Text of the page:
Earlier today, Google rolled out a brand new feature for its online patent research tool: prior art search. Now, while looking at a patent, you can click a single button to pull up a host of results from Google Patents, Google Scholar, Google Books, with a bit of Google's typical search results sprinkled on top. The goal, of course, is to aid in researching whether a patent that's been filed is "new and not obvious." Which is far more complex than it sounds.
Reading between the lines, one could possibly infer that Google wants to make it easier on its partners (or itself) to prove their inventions are unique, or to avoid infringing patents that have already been granted (which is different from a patent that has been filed, mind you). That being said, while it might expedite the process a bit for researchers doing grunt work, you can bet that the net effect won't be substantial. In cases like the current Samsung vs. Apple, neither party would present significantly different evidence if they'd had access to this tool. The information is already available, Google's just making it simpler to find.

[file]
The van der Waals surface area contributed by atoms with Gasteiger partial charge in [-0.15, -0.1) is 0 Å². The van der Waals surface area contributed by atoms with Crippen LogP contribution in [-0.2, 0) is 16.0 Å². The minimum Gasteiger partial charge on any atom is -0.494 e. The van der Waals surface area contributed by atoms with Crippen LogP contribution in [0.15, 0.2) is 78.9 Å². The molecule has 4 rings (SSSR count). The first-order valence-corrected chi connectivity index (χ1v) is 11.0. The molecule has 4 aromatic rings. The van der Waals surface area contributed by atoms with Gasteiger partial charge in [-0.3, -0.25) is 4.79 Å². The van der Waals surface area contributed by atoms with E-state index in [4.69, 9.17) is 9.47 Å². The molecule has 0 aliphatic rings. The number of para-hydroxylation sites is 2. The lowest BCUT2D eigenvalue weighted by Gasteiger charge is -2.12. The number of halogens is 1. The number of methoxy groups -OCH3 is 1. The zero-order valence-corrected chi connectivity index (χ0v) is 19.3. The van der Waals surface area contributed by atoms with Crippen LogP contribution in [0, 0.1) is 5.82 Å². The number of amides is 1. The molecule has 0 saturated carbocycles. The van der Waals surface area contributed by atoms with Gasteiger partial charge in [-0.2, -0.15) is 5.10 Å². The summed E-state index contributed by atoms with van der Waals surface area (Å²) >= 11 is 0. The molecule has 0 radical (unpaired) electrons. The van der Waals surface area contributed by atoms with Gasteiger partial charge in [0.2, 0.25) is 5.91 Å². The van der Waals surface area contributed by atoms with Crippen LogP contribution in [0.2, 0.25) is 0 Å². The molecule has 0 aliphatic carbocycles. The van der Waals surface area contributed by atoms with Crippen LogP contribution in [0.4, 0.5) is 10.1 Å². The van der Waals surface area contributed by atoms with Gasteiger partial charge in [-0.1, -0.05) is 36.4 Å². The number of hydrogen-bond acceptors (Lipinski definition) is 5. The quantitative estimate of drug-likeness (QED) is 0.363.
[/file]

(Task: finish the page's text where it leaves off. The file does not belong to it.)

Speaking of information that's already available, Google's also adding the European Patent Office to its databases. The search giant has also been using the EPO to help make Google Translate better by comparing the same patents in different languages, so it's no surprise that the data is finally being integrated with the Google Patents tool.
Source: Google Inside Search Blog